From passive safety to integrated safety: the strategy of the EEVC

At the beginning of the 70's, the ESV programme was launched by the United States to develop safer road vehicles, whereas the development of motorisation was producing an increase in road traffic fatalities and injuries. At that time, the governments of six European countries decided to set up the EEVC (European Enhanced Vehicle-safety Committee). EEVC coordinated research and proposed test methods, tools and criteria to assess vehicle safety in different accident conditions. The results of EEVC works were used by the European Commission to develop Frontal, Side and Pedestrian European directives, and by EuroNCAP among others. Since car safety has improved, we are now facing a situation where it is more and more difficult to progress and where more research is needed to develop new technologies for safety. There are areas where coordinated research programmes are needed to go forward and then, expect improvement of vehicle safety. Especially, researches in the field of biomechanics and accident studies have to be pursued. Up to now, vehicle safety improvement has been focused on the protection of car occupants without considering interaction between vehicles during collisions; the development of car to car compatibility requirements would allow to go further and then, develop a more homogeneous car fleet. Development of computer performances and numerical models of human and vehicles would allow to enter into the virtual testing procedures which would complement crash tests and allow to assess the protection in conditions not evaluated in crash tests, or with more biofidelic criteria than those recorded on dummies. New technologies for integrated safety are very promising as they would allow to have a better control of car kinematics in pre-crash phase: however, these technologies interfere with driver actions in emergency situations and it is important that these technologies are developed taking into account human physical and cognitive capabilities, as the technologies have to be adapted to human, and not the opposite. EEVC actively contributed to IHRA (International Harmonized Research Activity) work during the last years and considers that there is a need for worldwide international coordination of researches in the field of vehicle safety, especially for subjects which are included in the roadmap of ECE-WP.29 of the World Forum for Harmonization of Vehicle Regulations (A). For the covering abstract of the conference see ITRD E212343.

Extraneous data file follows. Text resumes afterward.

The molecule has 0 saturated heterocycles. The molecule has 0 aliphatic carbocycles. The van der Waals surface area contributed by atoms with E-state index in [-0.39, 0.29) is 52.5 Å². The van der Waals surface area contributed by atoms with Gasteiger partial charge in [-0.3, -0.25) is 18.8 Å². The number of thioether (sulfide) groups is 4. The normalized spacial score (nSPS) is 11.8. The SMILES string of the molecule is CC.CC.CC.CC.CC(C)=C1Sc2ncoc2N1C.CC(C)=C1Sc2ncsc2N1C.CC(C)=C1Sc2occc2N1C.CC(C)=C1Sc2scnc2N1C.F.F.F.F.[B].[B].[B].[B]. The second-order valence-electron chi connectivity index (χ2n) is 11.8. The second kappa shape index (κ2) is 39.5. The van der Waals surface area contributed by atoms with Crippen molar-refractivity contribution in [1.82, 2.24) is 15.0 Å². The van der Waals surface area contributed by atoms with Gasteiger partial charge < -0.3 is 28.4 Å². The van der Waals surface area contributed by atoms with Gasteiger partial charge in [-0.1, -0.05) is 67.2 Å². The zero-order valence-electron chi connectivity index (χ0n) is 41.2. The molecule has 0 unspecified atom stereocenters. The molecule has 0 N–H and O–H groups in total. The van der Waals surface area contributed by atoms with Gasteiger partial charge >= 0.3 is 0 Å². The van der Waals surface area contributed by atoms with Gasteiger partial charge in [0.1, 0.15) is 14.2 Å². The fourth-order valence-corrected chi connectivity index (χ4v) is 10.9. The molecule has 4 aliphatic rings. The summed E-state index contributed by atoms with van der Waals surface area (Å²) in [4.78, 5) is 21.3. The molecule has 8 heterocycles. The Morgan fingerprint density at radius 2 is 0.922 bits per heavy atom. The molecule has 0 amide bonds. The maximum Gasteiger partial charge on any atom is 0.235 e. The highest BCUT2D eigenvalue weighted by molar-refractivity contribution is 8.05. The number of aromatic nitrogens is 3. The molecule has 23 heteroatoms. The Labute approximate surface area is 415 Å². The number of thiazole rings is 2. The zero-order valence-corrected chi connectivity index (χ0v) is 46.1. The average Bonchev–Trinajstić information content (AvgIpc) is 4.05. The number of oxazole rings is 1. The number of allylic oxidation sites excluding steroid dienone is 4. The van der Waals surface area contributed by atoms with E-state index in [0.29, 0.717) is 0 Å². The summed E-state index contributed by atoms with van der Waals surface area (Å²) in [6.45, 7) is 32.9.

• Authors:
    • CESARI, D
  • Publication Date: 2006


  • English

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  • Accession Number: 01102454
  • Record Type: Publication
  • Source Agency: TRL
  • Files: ITRD
  • Created Date: Jun 16 2008 7:41AM